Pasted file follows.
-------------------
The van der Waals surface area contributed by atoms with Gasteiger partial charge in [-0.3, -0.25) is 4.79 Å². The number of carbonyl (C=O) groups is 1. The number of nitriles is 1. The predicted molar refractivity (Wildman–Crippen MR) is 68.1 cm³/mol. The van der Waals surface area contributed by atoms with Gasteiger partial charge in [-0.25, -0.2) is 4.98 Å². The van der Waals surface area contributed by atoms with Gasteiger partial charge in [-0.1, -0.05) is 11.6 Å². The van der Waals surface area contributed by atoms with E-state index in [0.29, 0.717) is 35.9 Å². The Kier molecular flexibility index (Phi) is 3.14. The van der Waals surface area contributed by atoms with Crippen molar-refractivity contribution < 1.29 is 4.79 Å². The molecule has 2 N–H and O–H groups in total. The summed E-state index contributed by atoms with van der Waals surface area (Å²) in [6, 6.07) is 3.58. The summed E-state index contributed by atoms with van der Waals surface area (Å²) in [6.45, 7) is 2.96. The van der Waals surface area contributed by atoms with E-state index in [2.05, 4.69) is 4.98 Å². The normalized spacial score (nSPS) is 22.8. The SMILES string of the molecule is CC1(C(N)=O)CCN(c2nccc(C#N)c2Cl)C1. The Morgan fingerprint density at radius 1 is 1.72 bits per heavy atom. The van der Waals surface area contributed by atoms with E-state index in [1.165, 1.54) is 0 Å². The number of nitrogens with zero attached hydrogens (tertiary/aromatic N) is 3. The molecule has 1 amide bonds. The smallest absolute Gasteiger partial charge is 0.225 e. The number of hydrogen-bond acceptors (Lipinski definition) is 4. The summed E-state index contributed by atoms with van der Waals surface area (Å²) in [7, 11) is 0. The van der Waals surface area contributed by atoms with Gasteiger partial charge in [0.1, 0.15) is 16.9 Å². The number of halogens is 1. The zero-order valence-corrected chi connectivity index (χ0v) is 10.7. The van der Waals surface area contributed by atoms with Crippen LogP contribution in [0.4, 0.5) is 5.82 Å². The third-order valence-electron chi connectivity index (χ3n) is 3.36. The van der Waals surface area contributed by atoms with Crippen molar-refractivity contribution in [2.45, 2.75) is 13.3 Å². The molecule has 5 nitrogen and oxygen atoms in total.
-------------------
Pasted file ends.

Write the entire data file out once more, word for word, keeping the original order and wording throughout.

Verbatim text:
The van der Waals surface area contributed by atoms with Gasteiger partial charge in [-0.3, -0.25) is 4.79 Å². The number of carbonyl (C=O) groups is 1. The number of nitriles is 1. The predicted molar refractivity (Wildman–Crippen MR) is 68.1 cm³/mol. The van der Waals surface area contributed by atoms with Gasteiger partial charge in [-0.25, -0.2) is 4.98 Å². The van der Waals surface area contributed by atoms with Gasteiger partial charge in [-0.1, -0.05) is 11.6 Å². The van der Waals surface area contributed by atoms with E-state index in [0.29, 0.717) is 35.9 Å². The Kier molecular flexibility index (Phi) is 3.14. The van der Waals surface area contributed by atoms with Crippen molar-refractivity contribution < 1.29 is 4.79 Å². The molecule has 2 N–H and O–H groups in total. The summed E-state index contributed by atoms with van der Waals surface area (Å²) in [6, 6.07) is 3.58. The summed E-state index contributed by atoms with van der Waals surface area (Å²) in [6.45, 7) is 2.96. The van der Waals surface area contributed by atoms with E-state index in [2.05, 4.69) is 4.98 Å². The normalized spacial score (nSPS) is 22.8. The SMILES string of the molecule is CC1(C(N)=O)CCN(c2nccc(C#N)c2Cl)C1. The Morgan fingerprint density at radius 1 is 1.72 bits per heavy atom. The van der Waals surface area contributed by atoms with E-state index in [1.165, 1.54) is 0 Å². The number of nitrogens with zero attached hydrogens (tertiary/aromatic N) is 3. The molecule has 1 amide bonds. The smallest absolute Gasteiger partial charge is 0.225 e. The number of hydrogen-bond acceptors (Lipinski definition) is 4. The summed E-state index contributed by atoms with van der Waals surface area (Å²) in [7, 11) is 0. The van der Waals surface area contributed by atoms with Gasteiger partial charge in [0.1, 0.15) is 16.9 Å². The number of halogens is 1. The zero-order valence-corrected chi connectivity index (χ0v) is 10.7. The van der Waals surface area contributed by atoms with Crippen LogP contribution in [0.4, 0.5) is 5.82 Å². The third-order valence-electron chi connectivity index (χ3n) is 3.36. The van der Waals surface area contributed by atoms with Crippen molar-refractivity contribution in [2.45, 2.75) is 13.3 Å². The molecule has 5 nitrogen and oxygen atoms in total.